In the first place, to come within section 27(1) of the Misuse of Drugs Act 1971, the offence of which the accused has been convicted must be "an offence under this Act". It is true that an agreement to produce or to supply a particular drug, which would be lawful if the Act had not been passed, is made unlawful by the Act where it relates to a controlled drug. So, it may be said, to enter into such an agreement is an offence which owes its criminal character to the Act and in this loose sense is capable of falling within the description "an offence under this Act" if that expression is given a very broad interpretation.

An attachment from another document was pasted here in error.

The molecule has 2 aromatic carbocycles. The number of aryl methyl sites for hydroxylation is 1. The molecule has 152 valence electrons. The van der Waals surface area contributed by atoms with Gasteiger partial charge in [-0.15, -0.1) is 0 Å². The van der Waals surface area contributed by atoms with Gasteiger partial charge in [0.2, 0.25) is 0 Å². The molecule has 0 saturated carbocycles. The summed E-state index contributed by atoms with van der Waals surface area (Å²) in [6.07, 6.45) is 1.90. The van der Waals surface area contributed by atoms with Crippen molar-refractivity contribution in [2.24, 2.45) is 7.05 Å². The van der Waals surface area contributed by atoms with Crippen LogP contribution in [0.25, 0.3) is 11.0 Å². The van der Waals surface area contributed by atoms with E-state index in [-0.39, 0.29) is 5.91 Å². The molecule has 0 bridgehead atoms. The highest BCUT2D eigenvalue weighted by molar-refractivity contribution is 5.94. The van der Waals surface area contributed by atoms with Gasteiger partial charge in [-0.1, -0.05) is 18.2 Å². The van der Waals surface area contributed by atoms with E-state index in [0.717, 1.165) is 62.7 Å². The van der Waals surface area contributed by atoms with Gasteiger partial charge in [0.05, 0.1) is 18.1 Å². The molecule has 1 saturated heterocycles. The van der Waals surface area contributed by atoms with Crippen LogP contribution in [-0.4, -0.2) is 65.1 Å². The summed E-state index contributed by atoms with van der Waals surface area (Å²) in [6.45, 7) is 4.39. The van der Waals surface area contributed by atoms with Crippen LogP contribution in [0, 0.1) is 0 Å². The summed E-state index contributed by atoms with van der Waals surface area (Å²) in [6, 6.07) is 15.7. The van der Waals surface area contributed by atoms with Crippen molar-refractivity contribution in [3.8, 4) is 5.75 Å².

The fact that the section is a penal provision is in itself a reason for hesitating before ascribing to phrases used in it a meaning broader than that they would ordinarily bear; and, in the instant case, the whole structure of the Act in my opinion points conclusively in the opposite direction. Wherever an offence is created by the Act itself this is done expressly. The draftsman is not content to say "it shall be unlawful" to do a particular act; he goes on to say "it shall be an offence" to do it. For each of the offences so...